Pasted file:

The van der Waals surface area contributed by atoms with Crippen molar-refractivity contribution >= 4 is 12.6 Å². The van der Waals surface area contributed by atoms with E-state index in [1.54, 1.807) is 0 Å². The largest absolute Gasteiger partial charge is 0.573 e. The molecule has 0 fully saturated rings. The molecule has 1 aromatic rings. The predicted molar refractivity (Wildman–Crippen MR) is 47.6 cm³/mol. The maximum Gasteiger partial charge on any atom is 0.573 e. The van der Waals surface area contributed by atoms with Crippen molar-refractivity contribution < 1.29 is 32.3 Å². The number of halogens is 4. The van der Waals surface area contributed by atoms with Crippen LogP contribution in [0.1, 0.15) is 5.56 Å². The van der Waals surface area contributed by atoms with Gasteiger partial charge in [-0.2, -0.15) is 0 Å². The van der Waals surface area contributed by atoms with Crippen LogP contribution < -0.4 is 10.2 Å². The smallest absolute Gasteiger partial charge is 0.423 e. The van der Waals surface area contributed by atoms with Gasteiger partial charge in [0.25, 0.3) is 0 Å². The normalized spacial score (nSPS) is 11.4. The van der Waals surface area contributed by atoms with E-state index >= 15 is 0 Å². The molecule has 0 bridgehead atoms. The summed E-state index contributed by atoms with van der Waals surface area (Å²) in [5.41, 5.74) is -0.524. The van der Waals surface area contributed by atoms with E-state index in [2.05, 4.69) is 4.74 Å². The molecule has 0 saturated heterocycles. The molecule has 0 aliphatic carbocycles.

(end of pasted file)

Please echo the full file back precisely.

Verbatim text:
The van der Waals surface area contributed by atoms with Crippen molar-refractivity contribution >= 4 is 12.6 Å². The van der Waals surface area contributed by atoms with E-state index in [1.54, 1.807) is 0 Å². The largest absolute Gasteiger partial charge is 0.573 e. The molecule has 0 fully saturated rings. The molecule has 1 aromatic rings. The predicted molar refractivity (Wildman–Crippen MR) is 47.6 cm³/mol. The maximum Gasteiger partial charge on any atom is 0.573 e. The van der Waals surface area contributed by atoms with Crippen molar-refractivity contribution < 1.29 is 32.3 Å². The number of halogens is 4. The van der Waals surface area contributed by atoms with Crippen LogP contribution in [0.1, 0.15) is 5.56 Å². The van der Waals surface area contributed by atoms with Gasteiger partial charge in [-0.2, -0.15) is 0 Å². The van der Waals surface area contributed by atoms with Crippen LogP contribution < -0.4 is 10.2 Å². The smallest absolute Gasteiger partial charge is 0.423 e. The van der Waals surface area contributed by atoms with Gasteiger partial charge in [0.25, 0.3) is 0 Å². The normalized spacial score (nSPS) is 11.4. The van der Waals surface area contributed by atoms with E-state index >= 15 is 0 Å². The molecule has 0 bridgehead atoms. The summed E-state index contributed by atoms with van der Waals surface area (Å²) in [5.41, 5.74) is -0.524. The van der Waals surface area contributed by atoms with E-state index in [2.05, 4.69) is 4.74 Å². The molecule has 0 saturated heterocycles. The molecule has 0 aliphatic carbocycles.